How the academic field of positive psychology erupted into mainstream culture

Building a positively happy world view, from college courses on happiness to professional societies.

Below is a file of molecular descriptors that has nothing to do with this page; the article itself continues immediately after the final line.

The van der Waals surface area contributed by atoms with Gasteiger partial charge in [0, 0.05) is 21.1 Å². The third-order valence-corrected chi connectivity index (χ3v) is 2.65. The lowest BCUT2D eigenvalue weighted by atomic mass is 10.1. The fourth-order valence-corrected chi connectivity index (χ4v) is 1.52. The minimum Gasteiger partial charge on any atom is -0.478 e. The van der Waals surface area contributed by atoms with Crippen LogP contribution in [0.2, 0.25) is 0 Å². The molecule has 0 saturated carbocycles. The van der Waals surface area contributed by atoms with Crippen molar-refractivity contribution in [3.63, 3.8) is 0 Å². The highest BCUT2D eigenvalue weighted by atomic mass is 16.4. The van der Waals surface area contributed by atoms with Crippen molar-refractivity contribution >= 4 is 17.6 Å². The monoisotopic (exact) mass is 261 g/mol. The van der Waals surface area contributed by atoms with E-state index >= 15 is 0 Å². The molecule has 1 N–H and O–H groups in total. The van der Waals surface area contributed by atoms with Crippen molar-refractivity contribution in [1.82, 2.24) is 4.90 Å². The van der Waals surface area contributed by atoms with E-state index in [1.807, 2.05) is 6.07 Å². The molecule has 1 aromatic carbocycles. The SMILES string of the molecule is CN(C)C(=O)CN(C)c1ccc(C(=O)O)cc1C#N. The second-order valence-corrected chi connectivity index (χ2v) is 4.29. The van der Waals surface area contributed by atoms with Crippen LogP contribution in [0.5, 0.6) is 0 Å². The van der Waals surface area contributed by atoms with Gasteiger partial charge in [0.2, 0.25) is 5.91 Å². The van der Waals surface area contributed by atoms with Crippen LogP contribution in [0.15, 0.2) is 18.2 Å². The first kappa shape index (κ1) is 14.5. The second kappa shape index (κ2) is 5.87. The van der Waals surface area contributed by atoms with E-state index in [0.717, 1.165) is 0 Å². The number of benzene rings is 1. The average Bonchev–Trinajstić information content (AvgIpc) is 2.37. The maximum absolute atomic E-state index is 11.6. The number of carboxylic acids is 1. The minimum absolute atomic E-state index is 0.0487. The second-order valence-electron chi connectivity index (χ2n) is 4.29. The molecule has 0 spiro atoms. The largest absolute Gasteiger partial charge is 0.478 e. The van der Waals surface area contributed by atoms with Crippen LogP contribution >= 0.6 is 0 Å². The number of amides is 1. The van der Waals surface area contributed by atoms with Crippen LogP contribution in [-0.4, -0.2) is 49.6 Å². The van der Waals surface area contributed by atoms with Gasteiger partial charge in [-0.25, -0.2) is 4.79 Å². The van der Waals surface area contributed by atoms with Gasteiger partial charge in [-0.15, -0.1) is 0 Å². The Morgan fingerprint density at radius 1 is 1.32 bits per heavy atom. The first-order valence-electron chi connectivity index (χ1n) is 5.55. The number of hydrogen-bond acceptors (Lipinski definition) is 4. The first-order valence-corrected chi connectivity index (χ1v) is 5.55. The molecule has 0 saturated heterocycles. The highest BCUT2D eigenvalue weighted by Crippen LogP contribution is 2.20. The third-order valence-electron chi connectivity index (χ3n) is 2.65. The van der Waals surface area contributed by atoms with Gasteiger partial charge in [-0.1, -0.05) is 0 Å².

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In the years after 1998, positive psychologists took the lead in developing the institutions, programs, and publications essential to the establishment of a legitimate field. Although there had been some pre- 1998 organizational precedents, they hardly matched those that would come afterwards.1 In 1999 at Harvard, Phillip Stone taught the nation’s first positive psychology course— to twenty undergraduates; eight years later, American universities hosted more than 200 such courses with more than 10,000 students enrolled. Then in 2006 Tal Ben- Shahar offered a course at Harvard on positive psychology which, with 855 students, had the highest enrollment in the university’s history. It was a class, the Boston Globe reported, with an unexamined juxtaposition of popularization and science, “whose content resembles that of many a self- help book but is grounded in serious psychological research.”2 Scholarly journals increasingly published articles; beginning in 2002 the number of scholarly articles on positive psychology took off— initially in the United States and abroad very soon after.3 Well before 1998, the Journal of Personality and Social Psychology had presented scores of articles that contributed to the two fields. The new century saw publications with a sharper focus: Journal of Happiness Studies in 2001; Applied Research in Quality of Life five years later; and Journal of Positive Psychology one year after that. More articles containing the key word “happiness” appeared in psychology journals in the first fifteen years of the twenty- first century than in the entire century before.4